TANZA

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TANZA was a pioneering New Zealand record label, from 1949 to 1956. TANZA stands for To Assist New Zealand Artists, and was the first company to record and produce records in New Zealand. The majority were 78 rpm records, with some 45 rpm records and LPs produced from 1952.

History[edit]

The label was started by the Radio Corporation of New Zealand Limited (RCNZ), which manufactured Columbus and Courtenay radios and radiograms, sold through their Columbus Radio Centre 30 retail outlets. The Managing Director and founder of RCNZ, Mr W. Marks (born William Markov[1]), was single minded in concentrating the development of the company on the design and manufacture of radios and apart from some wartime production this was the case until his death in late 1946.

Following his death his eldest son Alex became Managing Director and the Directors and executives realised that the company needed to expand and recording was chosen as a new venture.

Fred Green, RZNZ Production Manager, approached Stan Dallas, then at radio station 2ZB, to set up a recording studio to record advertisements for the advertising industry which was to be the main business of TANZA. Originally on acetate discs but later pressed in Vinyl. Bart Fortune, the RCNZ Sales & Marketing manager devised the name TANZA.

The recording studio was established at 262 Wakefield Street, Wellington.[2] The building had been a Brass Foundry and was handy to the RCNZ Head Office & Factory at 80 Courtenay Place. After clearing the space of some 50 years of foundry operations the ground floor initially contained one large and two small recording studios and a central control room at the rear of the building. Later the first floor at the front of the building was to become the pressing plant with three record presses and associated equipment. Auckland recordings were made at Astor studio in Shortland Street, by engineer Noel Peach.[3]

For about two years the HMV (NZ) Ltd. had been supplying the New Plymouth and Dannevirke Columbus shops with records for retail sale and although RCNZ was hopeful that further shops might be included this was not to be the case and in mid 1948 the supply agreement was cancelled. It was this action that prompted RCNZ to set up their pressing plant as quickly as possible and by the end of 1948 they were able to press records from stampers supplied by Australian Record Company (ARC) and by early 1949 they were able to process their own originals and the first was "Blue Smoke".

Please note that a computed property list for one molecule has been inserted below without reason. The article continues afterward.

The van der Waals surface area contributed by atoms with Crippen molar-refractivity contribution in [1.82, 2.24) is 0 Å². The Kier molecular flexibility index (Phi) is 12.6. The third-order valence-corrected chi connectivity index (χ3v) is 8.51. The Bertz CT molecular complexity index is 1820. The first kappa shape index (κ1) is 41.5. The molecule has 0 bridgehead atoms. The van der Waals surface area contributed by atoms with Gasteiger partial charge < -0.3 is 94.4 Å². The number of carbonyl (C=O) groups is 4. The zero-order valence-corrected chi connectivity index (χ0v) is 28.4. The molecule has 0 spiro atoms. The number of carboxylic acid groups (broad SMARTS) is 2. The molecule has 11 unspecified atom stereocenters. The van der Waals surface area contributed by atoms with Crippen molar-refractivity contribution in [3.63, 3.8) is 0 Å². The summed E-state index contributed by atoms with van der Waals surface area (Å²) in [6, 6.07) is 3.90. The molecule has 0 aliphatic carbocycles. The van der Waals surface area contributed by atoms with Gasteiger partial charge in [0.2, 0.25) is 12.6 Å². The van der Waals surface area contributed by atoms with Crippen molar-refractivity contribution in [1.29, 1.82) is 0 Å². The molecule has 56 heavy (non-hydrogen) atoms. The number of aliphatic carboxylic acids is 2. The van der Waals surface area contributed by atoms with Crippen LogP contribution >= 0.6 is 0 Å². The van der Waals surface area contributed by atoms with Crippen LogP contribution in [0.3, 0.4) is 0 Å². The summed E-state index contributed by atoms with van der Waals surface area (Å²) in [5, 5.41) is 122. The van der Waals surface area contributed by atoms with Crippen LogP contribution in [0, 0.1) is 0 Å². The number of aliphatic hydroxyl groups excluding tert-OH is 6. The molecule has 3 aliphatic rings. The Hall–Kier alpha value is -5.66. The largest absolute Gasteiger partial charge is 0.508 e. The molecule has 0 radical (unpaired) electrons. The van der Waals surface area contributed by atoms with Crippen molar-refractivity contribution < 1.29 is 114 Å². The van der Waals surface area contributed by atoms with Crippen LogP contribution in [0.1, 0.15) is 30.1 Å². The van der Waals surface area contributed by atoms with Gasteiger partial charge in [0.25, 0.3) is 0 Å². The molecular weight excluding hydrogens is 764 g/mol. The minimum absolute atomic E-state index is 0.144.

The parent company RCNZ was bought by PYE Industries of Auckland about 1958.[1] The Wellington studio was purchased by HMV NZ (later EMI NZ) in 1962.[2]

Recordings[edit]

"Blue Smoke" TANZA Green Label 1, was recorded by Pixie Williams and the Ruru Karaitiana Quintette. The song though labeled as recorded 3 October 1948, was actually recorded February 1949 and released about March/April 1949;[4] it sold over 50,000 copies. The second TANZA record was Paekakariki: The land of the Tiki by Ken Avery. Other artists recorded included The Tumbleweeds, the Star Dusters, Pat McMinn, Esme Stephens, Crombie Murdoch and jazz vocalist Mavis Rivers. About 300 78s were pressed (excluding private recordings), plus 31 45s (26 & 5 EP) and 4 LPs (3 10” & 1 12”).[3] The original concept of recording advertisements and distributing them to radio stations on vinyl discs proved to be a major success and some 4250 single side discs were produced in the 7 years that TANZA studios were operating, an average of 12 per week.[3]

Stan became the Studio Manager and Engineer and was assisted by John Shears initially. Others involved were Tony Hall (Record Pressing Manager), John Shears (Copyrights & Marketing), Jack Christie (Copyrights), Terry Petersen (Assistant to Stan Dallas), Tony Small (Studio Assistant), Graeme Thompson (Process).

References[edit]

  1. ^ a b Discogs - Radio Corporation of NZ Ltd
  2. ^ a b Te Ara Encyclopedia of NZ - Recording companies and studios
  3. ^ a b c Bourke, Chris (9 September 2015). "Tanza". AudioCulture. Retrieved 13 July 2016.
  4. ^ "Blue Smoke". NZ Folk Song. 8 August 2001. Retrieved 13 July 2016.

External links[edit]

Further reading[edit]